The Australian government has continually publicized its food supply as ‘reliable, safe and nutritious’, and the results of its 26th Australian Total Diet Study – which, interestingly, only looked at persistent organic pollutants (POPs) such as dioxins and polycholorinated biphenyls (PCBs) in this edition – appeared to confirm this.
PCBs have been shown to be carcinogenic, whereas dioxins are also highly toxic compounds which can cause health issues such as cancer, immune system damage and hormone interference.
“We looked at 33 foods typical of the Australian diet, taking 600 samples across all Australian states and territories [and tested these for POPs],” Food Standards Australia New Zealand (FSANZ) said in a formal statement.
“Our results show that while the selected chemicals are present in the environment, the levels are low and there are no food safety concerns for Australian consumers.”
FSANZ Chair Steve McCutcheon added that this should serve as good news for local consumers, and reiterated that this means they can ‘be confident’ in the safety of the local food supply.
“The results of this survey indicate dietary exposure to these chemicals through food is low and Australian consumers can continue to be confident that the food we eat is safe,” said McCutcheon.
“Of note, the concentrations of the chemicals classed as dioxins found in [this study] were generally comparable with, or lower than those reported in a previous Australian study in 2004.”
A closer look at the report revealed that dioxins were detected in 32 of the 33 food types sampled and 95% (190 of 200) actual samples, with salmon fillets (0.28 picograms toxic equivalents per gram or TEQ/g detected), fish fillets (0.064pg TEQ/g) and butter (0.048 pg TEQ/g) taking the lead, which the report described to be already ‘as low as reasonably achievable’.
But dioxins and PCBs aside, should consumers really be completely comfortable in the safety of their food?
Recent food recall statistics in Australia indicate that consumers still need to be wary, as last year the number of food recalls hit the highest number reached in the past 10 years. This is especially so for consumers with food allergies, as allergens emerged as the top reason for food recalls, taking up 46.8% (51/109 cases) of all recalls.
According to FSANZ, most of these recalls are ‘precautionary’ and an increase in the number of food recalls means that the system is working to safeguard the food supply – but health experts believe that more needs to be done to ensure public health and safety.
“Precautionary allergen label usage in Australia is voluntary, which results in uncertainty as to whether a food has no label as there is no risk of an allergic reaction upon consumption, or because the food producer opted not to use it,” Murdoch Children’s Research Institute and project lead of the HealthNuts study Dr Jennifer Koplin told us previously.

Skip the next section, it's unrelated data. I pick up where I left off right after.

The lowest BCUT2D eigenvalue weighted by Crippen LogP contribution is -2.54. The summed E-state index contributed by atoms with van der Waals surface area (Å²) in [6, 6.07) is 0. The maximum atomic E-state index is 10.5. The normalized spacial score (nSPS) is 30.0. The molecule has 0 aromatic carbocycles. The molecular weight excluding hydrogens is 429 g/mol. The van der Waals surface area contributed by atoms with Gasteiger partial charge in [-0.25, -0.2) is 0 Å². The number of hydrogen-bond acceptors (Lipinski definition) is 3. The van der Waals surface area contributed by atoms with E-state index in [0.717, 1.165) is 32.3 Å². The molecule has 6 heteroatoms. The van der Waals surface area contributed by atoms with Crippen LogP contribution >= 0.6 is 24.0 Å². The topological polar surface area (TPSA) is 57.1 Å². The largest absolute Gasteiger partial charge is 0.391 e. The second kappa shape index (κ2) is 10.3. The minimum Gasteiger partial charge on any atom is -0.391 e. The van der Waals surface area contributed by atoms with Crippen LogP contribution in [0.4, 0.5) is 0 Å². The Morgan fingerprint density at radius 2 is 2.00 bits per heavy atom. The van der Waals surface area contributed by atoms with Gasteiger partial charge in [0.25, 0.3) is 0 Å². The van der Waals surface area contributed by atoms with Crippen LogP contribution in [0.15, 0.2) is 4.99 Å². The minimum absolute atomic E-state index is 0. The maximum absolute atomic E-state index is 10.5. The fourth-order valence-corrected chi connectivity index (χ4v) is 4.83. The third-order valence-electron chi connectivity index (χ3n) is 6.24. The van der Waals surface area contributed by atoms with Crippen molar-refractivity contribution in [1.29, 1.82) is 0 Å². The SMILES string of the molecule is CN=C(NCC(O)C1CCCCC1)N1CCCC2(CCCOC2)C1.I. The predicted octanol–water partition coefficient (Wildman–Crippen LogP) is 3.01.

“We are not calling for allergen labelling to be mandatory, but we are calling for the manufacturing industry to improve practices and reduce any possible cross-contamination with allergens.”
Researchers from the Centre for Food and Allergy Research have however called for better packaging practices to be put in place, including the declaration of food allergens.
“In Australia, packaging errors [were found to be the] leading cause of food recalls due to presence of undeclared food allergens, not allergen cross‐contact,” they said via a study that revealed this.
“There is a need for improved packaging practices to minimise foods with undeclared allergens and increase food safety for food allergic consumers.”
Food poisoning and microbial contamination
Another area that should be of major concern to Australian consumers is potential microbial contamination in their food – according to the local Department of Health (DOH), there are over five million cases of food poisoning in Australia each year.
Data from Australia’s national foodborne disease surveillance system OzFoodNet showed over 450 foodborne disease outbreaks occurred over the three-year period from 2013 to 2015 (data and analysis published in July 2021), with salmonella highlighted as the main microbe of concern, causing 239 of these outbreaks.
“The number of salmonella-caused foodborne illness cases has been significantly increasing for many years,” admitted the ministry via Australia’s Foodborne Illness Reduction Strategy, which is pushing for multiple short to long term actions against foodborne illnesses such as increased surveillance systems and consumer education although many of these initiatives have been slowed down by COVID-19.
“Australia has one of the highest rates of foodborne illnesses caused by salmonella when compared with similar countries [such as] the United States, Canada and New Zealand.”
Common everyday foods such as eggs are high-risk salmonella carriers, but as recently as early 2021, it was found that the local egg sector had low compliance (just 58%) with food safety requirements pertaining to salmonella, according to data from the New South Wales Food Authority.
Imported foods also carry contamination risks – earlier this year a new strain of the hepatitis A virus previously not found in Australia was detected in multiple patients, linked to fresh Medjool dates imported from Jordan that had made it past customs. The same hep A strain had previously caused an outbreak in the UK in May this year, affecting over 30 people.
In all, the food safety level of the Australian food system may be high but is certainly not airtight, so although consumers may have little to worry about when it comes to carcinogenic dioxins in their food, far more care and caution is needed when it comes to allergens or microbe contamination risks.